On this view, to say that a belief is, as far as we know, true, is to say that no alternative belief is, as far as we know, a better habit of acting. When we say that our ancestors believed, falsely, that the sun went around the earth, and that we believe, truly, that the earth goes round the sun, we are saying that we have a better tool than our ancestors did. Our ancestors might rejoin that their tool enabled them to believe in the literal truth of the Christian Scriptures, whereas ours does not. Our reply has to be, I think, that the benefits of modem astronomy and of space travel outweigh the advantages of Christian fundamentalism. The argument between us and our medieval ancestors should not be about which of us has got the universe right. It should be about the point of holding views about the motion of heavenly bodies, the ends to be achieved by the use of certain tools. Confirming the truth of Scripture is one such aim, space travel is another.

Another way of making this last point is to say that we pragmatists cannot make sense of the idea that we should pursue truth for its own sake. We cannot regard truth as a goal of inquiry. The purpose of inquiry is to achieve agreement among human beings about what to do, to bring about consensus on the ends to be achievt;d and the means to be used to achieve those ends.

all part of the endeavour to make life better

—p.xxiv by Richard M. Rorty 2 years, 11 months ago

On this view, when we utter such sentences as 'I am hungry' we are not making external what was previously internal, but are simply helping those around to us to predict our future actions. [...]

The right question to ask is, 'For what purposes would it be useful to hold that belief?' This is like the question, 'For what purposes would it be useful to load this program into my computer?' On the Putnamesque view I am suggesting, a person's body is analogous to the computer's hardware, and his or her beliefs and desires are analogous to the software. Nobody knows or cares whether a given piece of computer software represents reality accurately. What we care about is whether it is the software which will most efficiently accomplish a certain task. [...]

On this view, to say that a belief is, as far as we know, true, is to say that no alternative belief is, as far as we know, a better habit of acting. When we say that our ancestors believed, falsely, that the sun went around the earth, and that we believe, truly, that the earth goes round the sun, we are saying that we have a better tool than our ancestors did. Our ancestors might rejoin that their tool enabled them to believe in the literal truth of the Christian Scriptures, whereas ours does not. Our reply has to be, I think, that the benefits of modem astronomy and of space travel outweigh the advantages of Christian fundamentalism. The argument between us and our medieval ancestors should not be about which of us has got the universe right. It should be about the point of holding views about the motion of heavenly bodies, the ends to be achieved by the use of certain tools. Confirming the truth of Scripture is one such aim, space travel is another.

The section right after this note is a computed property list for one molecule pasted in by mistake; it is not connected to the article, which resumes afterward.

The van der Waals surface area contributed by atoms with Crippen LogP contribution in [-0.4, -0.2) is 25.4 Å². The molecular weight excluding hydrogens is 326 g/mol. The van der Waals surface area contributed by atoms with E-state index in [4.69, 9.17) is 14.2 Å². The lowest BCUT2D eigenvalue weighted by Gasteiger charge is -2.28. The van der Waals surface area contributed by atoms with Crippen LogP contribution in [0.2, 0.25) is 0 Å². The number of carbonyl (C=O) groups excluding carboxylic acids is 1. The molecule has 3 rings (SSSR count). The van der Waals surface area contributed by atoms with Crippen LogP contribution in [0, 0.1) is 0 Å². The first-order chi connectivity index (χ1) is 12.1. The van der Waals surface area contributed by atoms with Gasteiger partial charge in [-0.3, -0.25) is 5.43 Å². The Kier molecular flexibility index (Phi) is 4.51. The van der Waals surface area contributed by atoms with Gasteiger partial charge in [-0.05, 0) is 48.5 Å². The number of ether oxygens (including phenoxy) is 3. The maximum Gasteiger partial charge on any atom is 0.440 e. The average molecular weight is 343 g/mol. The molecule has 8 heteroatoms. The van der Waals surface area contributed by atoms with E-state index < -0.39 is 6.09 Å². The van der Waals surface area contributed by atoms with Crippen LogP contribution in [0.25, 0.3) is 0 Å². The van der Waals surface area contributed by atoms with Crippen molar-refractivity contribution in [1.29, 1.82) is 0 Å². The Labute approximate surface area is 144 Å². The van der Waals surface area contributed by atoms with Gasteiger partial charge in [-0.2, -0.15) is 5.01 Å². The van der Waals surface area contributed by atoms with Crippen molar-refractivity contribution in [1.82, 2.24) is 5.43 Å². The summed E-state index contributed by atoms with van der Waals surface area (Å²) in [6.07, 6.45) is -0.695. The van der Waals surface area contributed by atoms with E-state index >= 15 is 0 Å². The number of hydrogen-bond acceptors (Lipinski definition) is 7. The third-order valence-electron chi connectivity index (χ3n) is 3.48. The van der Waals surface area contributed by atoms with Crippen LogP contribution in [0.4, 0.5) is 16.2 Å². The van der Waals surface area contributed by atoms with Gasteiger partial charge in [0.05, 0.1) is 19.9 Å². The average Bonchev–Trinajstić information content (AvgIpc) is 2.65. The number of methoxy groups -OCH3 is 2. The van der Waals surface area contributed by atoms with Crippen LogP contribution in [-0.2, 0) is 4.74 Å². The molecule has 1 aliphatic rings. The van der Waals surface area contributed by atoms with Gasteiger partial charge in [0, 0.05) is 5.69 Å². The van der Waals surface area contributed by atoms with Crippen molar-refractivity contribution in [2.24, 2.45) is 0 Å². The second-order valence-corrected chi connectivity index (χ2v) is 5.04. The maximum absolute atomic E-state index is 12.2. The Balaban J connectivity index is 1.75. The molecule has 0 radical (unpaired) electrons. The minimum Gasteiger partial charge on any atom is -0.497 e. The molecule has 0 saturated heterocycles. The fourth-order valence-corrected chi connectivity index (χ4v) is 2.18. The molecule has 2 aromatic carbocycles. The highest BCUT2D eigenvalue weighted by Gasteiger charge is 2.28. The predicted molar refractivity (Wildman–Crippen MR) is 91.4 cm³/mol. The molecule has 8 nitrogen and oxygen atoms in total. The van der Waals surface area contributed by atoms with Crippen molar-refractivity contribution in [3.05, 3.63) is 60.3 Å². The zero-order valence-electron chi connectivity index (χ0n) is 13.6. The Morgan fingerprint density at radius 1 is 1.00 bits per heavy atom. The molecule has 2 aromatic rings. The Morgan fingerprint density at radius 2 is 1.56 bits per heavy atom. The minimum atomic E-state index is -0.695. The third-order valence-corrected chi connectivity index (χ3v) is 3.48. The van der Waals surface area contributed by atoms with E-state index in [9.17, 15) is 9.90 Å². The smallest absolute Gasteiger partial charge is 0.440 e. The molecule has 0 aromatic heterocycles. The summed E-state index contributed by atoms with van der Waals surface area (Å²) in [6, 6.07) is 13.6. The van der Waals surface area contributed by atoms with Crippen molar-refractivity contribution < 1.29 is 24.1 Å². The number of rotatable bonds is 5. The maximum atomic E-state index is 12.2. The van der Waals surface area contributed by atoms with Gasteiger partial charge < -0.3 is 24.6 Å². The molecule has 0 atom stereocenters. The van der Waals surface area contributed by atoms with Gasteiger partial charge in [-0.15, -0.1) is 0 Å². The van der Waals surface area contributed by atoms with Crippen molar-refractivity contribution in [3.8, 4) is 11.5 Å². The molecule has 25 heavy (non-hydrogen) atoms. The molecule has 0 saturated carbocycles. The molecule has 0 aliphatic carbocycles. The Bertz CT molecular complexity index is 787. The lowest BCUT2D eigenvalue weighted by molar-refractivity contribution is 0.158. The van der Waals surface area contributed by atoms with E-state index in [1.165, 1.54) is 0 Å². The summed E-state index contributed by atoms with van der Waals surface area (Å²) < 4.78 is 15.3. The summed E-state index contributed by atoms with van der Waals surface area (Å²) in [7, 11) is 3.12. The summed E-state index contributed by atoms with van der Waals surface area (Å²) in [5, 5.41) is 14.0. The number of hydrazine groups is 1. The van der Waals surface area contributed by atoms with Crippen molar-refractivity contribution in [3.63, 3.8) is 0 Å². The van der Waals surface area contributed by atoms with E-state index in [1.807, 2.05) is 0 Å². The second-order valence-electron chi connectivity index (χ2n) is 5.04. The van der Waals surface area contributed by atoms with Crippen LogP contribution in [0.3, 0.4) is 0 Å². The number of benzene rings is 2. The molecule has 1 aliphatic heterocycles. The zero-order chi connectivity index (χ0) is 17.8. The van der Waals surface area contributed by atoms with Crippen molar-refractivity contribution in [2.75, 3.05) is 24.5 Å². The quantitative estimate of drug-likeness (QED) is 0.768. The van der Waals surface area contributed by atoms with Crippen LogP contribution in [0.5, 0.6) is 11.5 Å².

Another way of making this last point is to say that we pragmatists cannot make sense of the idea that we should pursue truth for its own sake. We cannot regard truth as a goal of inquiry. The purpose of inquiry is to achieve agreement among human beings about what to do, to bring about consensus on the ends to be achievt;d and the means to be used to achieve those ends.

all part of the endeavour to make life better

—p.xxiv by Richard M. Rorty 2 years, 11 months ago
xxix

Critics of moral relativism think that unless there is something absolute, something which shares God's implacable refusal to yield to human weakness, we have no reason to go on resisting evil. If evil is merely a lesser good, if all moral choice is a compromise between conflicting goods, then, they say, there is no point in moral struggle. The lives of those who have died resisting injustice become pointless. But to us pragmatists moral struggle is continuous with the struggle for existence, and no sharp break divides the unjust from the imprudent, . the evil from the inexpedient. What matters for pragmatists is devising ways of diminishing human suffering and increasing human equality, increasing the ability of all human children to start life with an equal chance of happiness. This goal is not written in the stars, and is no more an expression of what Kant called 'pure practical reason' than it is of the Will of God. It is a goal worth dying for, but it does not require backup from supernatural forces.

he's such a good writer T_T

—p.xxix by Richard M. Rorty 2 years, 11 months ago

Critics of moral relativism think that unless there is something absolute, something which shares God's implacable refusal to yield to human weakness, we have no reason to go on resisting evil. If evil is merely a lesser good, if all moral choice is a compromise between conflicting goods, then, they say, there is no point in moral struggle. The lives of those who have died resisting injustice become pointless. But to us pragmatists moral struggle is continuous with the struggle for existence, and no sharp break divides the unjust from the imprudent, . the evil from the inexpedient. What matters for pragmatists is devising ways of diminishing human suffering and increasing human equality, increasing the ability of all human children to start life with an equal chance of happiness. This goal is not written in the stars, and is no more an expression of what Kant called 'pure practical reason' than it is of the Will of God. It is a goal worth dying for, but it does not require backup from supernatural forces.

he's such a good writer T_T

—p.xxix by Richard M. Rorty 2 years, 11 months ago